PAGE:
Some Greenland ice cores do not show expected temperature-driven carbon dioxide increases during the Medieval Warm Period (~800-1300) or the expected decreases during the Little Ice Age (~1400-1900)[9], although these events show clearly in other cores[10]. This further indicates that some ice cores potentially give an unreliable history of atmospheric carbon dioxide, nitrogen, and methane concentrations.

    Analyses from the EPICA Dome C and Vostok cores of the Antarctic ice sheets, on the other hand, show plausible parameter variations. A strong correlation exists back to ~800,000 years ago between carbon dioxide and methane concentrations and deuterium and oxygen isotopic temperature determinations.[11] The five hundred year time resolution of these correlations, however, remains insufficient to determine if carbon dioxide and methane changes lead or lag temperature changes. Similarly, up to 123,000 years of climate temperature variations measured in three deep cores from the Greenland ice sheet (GRIP, GISP2, and NGRIP) appear to be consistent with other climate proxy data, such as North Atlantic sediment cores.[12]

    Although carbon dioxide measurements can be suspect in some ice cores, data from many others constitute extremely valuable records of additional parameters that exist within truly closed subsystems. For example, Greenland ice core data indicate that large climatic temperature shifts can occur over a very few years. Oxygen isotopes, deuterium, dust and calcium, sodium, and ice accumulation rates support data from cave deposits that indicate rapid cooling often follows periods of gradual natural warming.[13]

    A particularly prolonged warm period between 9000 and 6000 years ago, within the current interglacial, has been documented, most recently in oxygen isotopic analyses of Greenland ice cores.[14] That prolonged warm period resulted in significant thinning of Greenland's ice sheet to thicknesses within a 100m of those of today. Several other warm periods have occurred since, the most pronounced of which has been termed the Medieval Warm Period (500-1300)[15]. Warm periods of this nature were initially highly beneficial to fledgling human cultures. During the latter centuries of the Medieval Warm Period, however, severe weather and drought, overpopulation relative to available agricultural technology, and other factors forced migrations from many centers of civilization,[16] primarily to locations with more reliable water resources and better defensive positioning.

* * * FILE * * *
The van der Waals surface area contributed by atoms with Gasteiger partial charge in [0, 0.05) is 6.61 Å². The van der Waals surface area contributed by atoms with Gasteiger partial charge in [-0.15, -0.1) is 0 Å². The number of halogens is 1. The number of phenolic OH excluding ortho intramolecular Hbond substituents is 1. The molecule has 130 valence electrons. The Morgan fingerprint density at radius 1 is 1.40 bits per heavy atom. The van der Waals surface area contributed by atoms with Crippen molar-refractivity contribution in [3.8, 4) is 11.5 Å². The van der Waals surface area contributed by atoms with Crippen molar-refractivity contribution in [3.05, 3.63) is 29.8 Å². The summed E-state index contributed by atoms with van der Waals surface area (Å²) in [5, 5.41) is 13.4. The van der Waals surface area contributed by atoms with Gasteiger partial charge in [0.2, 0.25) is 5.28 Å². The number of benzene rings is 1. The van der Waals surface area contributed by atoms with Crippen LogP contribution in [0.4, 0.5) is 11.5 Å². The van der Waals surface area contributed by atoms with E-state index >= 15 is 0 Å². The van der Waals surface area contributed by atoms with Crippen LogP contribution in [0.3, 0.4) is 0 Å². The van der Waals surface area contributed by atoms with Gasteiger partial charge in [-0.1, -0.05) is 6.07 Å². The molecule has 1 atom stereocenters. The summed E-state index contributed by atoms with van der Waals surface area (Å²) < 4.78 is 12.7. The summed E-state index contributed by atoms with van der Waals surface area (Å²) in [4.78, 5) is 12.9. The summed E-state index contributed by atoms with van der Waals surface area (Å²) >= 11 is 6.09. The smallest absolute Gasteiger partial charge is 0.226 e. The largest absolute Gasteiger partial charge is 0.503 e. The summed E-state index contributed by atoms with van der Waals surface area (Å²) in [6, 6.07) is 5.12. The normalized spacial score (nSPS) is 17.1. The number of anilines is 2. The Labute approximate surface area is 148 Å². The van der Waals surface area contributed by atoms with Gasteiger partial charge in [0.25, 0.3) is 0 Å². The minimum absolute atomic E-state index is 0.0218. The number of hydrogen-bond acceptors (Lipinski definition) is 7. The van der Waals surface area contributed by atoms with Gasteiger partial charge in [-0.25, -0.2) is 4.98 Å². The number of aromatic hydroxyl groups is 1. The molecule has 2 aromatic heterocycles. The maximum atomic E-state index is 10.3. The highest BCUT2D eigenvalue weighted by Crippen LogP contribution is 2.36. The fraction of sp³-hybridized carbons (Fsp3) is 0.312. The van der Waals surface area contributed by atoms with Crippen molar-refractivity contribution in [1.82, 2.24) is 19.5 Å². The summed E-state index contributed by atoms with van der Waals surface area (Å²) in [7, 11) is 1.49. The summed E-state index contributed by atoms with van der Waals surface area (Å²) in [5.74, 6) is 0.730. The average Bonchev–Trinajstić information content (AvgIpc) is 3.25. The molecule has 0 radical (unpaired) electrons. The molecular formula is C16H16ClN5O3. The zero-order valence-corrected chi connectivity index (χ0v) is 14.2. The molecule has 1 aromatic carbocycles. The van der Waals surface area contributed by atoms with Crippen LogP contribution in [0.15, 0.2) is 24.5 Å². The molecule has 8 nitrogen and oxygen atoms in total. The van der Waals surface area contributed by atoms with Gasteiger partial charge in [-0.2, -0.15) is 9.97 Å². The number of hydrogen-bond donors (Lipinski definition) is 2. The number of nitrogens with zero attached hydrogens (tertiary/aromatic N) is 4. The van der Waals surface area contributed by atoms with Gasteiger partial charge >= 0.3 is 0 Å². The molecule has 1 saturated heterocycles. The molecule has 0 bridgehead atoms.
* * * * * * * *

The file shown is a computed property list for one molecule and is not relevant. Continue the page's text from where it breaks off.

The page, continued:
Adverse effects of warming, however, stand in contrast to the general advancement of human civilization during the 10,000 years of warming since the last Ice Age. On the other hand, adaptation to the stresses of climate change, including cold periods, probably was a major factor in the evolution of modern humans.[17] The last Ice Age also permitted the advantageous migrations of modern humans from Asia into the Americas about 22,000 years ago. At that time, low sea levels created a land bridge between Asia and North America.[18] Adaptability has been the key for human survival and advancement.

    References can be found in the TWTW document for this Science Editorial.

    View The Week That Was in which this editorial appeared.